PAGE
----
Hello, I Love You could have the alternate title – The Adoption Misadventures of a Cute American Girl and her Idiot Husband. An avid sportsman, from playing and coaching football to writing sports editorials, commentaries, and books, Ted Kluck (the idiot husband of the alternative title) masterfully uses his breezy, sarcastic sporting style to relate this true story of the trials and tribulations of adopting children from the Ukraine. In 2003, very American-oriented and not realizing it, Ted and Hannah Kluck felt the Lord wanted their first child to be one adopted from a foreign country. Little knowing the problems they would face, the young couple set out with borrowed money (and it takes lots of it) to get their child from the Ukraine. Red tape was a mammoth problem. Finding out they had to live months in sometimes frightening circumstances never encountered in America was surmountable but worrisome. Worse yet was the fact they had to fly back and forth between the Ukraine and the USA several times over a period of many months before they finally could take their little Tristan home with them. A master of literary sarcasm drifting into livid irony, Ted Kluck states everything baldly: his dismay at the Ukrainian way of life; how he and Hannah desperately clung to the Lord even when their feelings made them sometimes act less than Christian; worrying about which ‘foreigners’ they could trust; and learning to love a little boy under difficult adoption circumstances. But in between all of this the reader also learns how the Lord leads the Klucks into spiritual growth, teaching them to lean fully on Him.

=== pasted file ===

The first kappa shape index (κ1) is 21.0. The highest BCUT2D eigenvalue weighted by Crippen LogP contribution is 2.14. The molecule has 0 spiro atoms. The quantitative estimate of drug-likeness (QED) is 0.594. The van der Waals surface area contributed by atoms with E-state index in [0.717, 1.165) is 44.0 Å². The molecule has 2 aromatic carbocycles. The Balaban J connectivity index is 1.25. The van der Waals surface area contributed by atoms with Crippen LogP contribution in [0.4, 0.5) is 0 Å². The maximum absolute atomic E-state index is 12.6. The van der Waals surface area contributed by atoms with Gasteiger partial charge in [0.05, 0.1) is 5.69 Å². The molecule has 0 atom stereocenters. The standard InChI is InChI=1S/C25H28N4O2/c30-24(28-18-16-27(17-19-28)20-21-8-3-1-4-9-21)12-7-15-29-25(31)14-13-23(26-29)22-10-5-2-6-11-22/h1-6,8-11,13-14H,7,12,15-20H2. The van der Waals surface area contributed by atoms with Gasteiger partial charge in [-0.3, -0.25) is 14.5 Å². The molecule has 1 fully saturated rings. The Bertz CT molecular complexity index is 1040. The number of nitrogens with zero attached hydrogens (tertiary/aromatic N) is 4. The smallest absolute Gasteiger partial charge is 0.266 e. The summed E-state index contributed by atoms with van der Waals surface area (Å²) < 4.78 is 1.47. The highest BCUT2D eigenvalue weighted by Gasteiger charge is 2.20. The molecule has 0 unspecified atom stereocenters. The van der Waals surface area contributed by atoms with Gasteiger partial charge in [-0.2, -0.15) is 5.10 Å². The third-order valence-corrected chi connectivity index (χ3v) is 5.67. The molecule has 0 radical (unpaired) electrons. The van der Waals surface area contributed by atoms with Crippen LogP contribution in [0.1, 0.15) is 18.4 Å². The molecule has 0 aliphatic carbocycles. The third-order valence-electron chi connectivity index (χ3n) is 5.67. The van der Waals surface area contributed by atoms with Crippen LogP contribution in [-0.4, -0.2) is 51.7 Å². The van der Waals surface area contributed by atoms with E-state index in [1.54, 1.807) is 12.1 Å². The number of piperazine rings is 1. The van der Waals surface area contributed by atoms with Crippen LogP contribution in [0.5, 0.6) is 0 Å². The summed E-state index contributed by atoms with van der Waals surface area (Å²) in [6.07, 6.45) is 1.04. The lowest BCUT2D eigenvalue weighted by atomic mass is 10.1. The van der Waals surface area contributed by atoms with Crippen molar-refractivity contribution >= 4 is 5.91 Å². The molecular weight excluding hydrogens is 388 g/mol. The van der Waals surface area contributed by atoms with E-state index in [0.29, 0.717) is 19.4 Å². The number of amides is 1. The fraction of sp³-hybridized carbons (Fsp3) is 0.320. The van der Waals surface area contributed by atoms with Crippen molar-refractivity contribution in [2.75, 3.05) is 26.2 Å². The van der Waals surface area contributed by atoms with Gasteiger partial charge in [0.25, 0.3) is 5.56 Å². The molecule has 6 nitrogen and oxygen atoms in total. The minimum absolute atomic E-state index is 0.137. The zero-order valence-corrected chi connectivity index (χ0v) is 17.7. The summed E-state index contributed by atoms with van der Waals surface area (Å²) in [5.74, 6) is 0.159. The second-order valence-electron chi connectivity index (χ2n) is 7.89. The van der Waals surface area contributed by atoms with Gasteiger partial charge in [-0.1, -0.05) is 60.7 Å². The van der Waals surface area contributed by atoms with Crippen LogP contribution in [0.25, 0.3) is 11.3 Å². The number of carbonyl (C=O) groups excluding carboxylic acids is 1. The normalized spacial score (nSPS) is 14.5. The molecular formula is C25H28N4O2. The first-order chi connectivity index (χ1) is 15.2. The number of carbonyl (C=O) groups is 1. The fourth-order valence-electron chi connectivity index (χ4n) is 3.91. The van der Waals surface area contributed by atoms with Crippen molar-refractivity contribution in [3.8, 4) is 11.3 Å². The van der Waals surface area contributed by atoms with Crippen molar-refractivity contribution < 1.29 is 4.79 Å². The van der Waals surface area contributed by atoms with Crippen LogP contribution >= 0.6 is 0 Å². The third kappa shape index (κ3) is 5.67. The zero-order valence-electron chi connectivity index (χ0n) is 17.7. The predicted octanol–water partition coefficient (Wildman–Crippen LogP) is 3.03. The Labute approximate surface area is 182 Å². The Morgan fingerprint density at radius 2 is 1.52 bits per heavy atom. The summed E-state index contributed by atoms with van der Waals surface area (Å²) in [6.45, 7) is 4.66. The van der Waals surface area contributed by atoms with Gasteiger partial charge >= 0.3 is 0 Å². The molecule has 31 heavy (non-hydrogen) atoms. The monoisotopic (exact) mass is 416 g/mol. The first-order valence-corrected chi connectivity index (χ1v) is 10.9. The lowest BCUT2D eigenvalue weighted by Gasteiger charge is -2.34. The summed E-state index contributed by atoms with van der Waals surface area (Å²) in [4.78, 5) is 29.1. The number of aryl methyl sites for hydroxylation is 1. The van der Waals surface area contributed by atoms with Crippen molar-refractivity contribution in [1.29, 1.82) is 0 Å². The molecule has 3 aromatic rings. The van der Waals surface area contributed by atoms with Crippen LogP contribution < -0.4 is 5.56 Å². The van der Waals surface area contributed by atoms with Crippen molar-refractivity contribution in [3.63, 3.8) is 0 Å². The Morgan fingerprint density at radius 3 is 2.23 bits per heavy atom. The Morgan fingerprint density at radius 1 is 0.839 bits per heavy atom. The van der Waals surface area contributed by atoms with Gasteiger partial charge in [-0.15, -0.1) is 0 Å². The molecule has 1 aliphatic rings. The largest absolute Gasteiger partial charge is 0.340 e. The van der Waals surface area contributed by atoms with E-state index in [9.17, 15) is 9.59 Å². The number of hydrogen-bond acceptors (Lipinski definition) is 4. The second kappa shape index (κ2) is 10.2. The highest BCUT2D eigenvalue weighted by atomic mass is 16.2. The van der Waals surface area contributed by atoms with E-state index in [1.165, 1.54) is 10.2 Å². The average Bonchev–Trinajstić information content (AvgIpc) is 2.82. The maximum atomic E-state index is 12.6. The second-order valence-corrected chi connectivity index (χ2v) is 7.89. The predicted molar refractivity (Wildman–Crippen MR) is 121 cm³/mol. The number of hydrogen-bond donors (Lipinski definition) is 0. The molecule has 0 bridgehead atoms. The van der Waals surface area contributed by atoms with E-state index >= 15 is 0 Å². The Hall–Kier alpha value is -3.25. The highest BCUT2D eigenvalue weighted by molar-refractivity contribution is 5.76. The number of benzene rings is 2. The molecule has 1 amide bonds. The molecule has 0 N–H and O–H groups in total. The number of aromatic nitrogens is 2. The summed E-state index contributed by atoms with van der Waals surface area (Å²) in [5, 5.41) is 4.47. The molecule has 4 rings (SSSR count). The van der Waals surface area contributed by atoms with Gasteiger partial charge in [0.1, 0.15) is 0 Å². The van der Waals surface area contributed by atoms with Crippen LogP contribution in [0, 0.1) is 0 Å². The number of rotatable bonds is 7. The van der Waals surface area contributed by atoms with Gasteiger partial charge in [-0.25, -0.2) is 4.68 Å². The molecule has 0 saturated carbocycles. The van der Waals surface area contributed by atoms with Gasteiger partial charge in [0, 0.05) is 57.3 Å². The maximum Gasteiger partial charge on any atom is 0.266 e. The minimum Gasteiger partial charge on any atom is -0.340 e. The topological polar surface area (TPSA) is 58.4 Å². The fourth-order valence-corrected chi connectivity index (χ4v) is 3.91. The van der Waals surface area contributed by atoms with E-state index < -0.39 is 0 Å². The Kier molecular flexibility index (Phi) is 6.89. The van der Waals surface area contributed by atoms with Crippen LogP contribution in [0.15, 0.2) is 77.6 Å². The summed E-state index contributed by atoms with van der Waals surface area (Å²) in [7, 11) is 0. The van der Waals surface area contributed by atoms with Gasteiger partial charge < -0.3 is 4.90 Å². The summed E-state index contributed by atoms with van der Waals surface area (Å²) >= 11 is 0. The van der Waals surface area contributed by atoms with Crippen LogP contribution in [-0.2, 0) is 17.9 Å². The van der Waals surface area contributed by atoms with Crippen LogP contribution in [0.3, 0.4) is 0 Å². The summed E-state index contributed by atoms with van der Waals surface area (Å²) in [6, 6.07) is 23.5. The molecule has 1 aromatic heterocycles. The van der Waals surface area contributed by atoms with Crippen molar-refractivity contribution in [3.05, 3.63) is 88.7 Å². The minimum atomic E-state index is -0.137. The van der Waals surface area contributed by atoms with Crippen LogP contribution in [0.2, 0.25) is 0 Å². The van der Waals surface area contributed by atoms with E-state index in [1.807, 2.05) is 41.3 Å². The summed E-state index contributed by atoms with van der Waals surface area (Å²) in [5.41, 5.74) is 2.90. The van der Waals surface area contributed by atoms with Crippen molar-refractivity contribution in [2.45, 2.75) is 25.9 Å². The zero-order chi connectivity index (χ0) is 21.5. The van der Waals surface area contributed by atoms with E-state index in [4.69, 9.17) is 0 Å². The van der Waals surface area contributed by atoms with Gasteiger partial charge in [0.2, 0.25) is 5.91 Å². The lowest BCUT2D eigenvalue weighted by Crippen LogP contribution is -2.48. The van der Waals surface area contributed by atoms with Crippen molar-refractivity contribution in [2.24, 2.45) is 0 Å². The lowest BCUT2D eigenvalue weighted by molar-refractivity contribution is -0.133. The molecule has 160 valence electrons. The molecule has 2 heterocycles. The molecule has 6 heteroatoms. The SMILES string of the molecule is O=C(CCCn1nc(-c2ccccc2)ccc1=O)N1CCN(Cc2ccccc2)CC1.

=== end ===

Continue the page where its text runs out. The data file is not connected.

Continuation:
The Lord had a further lesson for this couple – infertility. Part two tells all the raw and sometimes less than admirable emotions this couple went through as they worked toward accepting God’s will in this matter also. Knowing the problems of foreign adoption, and just recently reconciled to their infertility, the Klucks set out to adopt a second boy, Dima. They have their two boys now, and are a happy family; however, the adventure is not over. Dima has a little sister still in the Ukraine, and as this book draws to a close, all four Klucks are ready to start the adoption process to get her – another $40,000 adoption for this middle-class family. Ted Kluck closes with this sentence, “As my boys climb on me, smiling and laughing, I’m reminded of . . . the difficult circumstances in their past . . . now washed away in light of the new life they have with our family. And I can’t help but compare that to the regeneration that happens in our hearts, in Christ . . . the joy that’s possible in Him, and the glory we’ll experience in eternity” (p. 179).
Hello, I Love You is a book for everyone. If you are thinking of adoption, pair this book with a more optimistic one. If you are not thinking of adopting, but want a good Christian read, this book will fill the bill. It will leave you ruminating on how well you are coping with your own Christian life, and, if you honestly want it, how God can fix the problems you find. – Donna Eggett, www.ChristianBookPreviews.com
Hello, I Love You is a very real and authentic look from Ted Kluck’s perspective of his journey through the corridors of international adoption.
Overcoming the heartbreak of infertility, Ted and his wife set out on a faith-challenging adventure. Traveling to a foreign land, carrying tens of thousands of dollars through a crowded airport, enduring passport checks, airport con-men, and Ukrainian cops with guns-this was a part of their wild ride of international adoption.
But so was God’s faithfulness taking new forms each day through the love of friends, the support of family, the comfort of Scripture and the fellowship of a new church family in a foreign land. And so was the joy of meeting two boys who would become a part of their family.
This book will encourage and affirm couples who are considering, or in the midst of, international adoption and those who support them.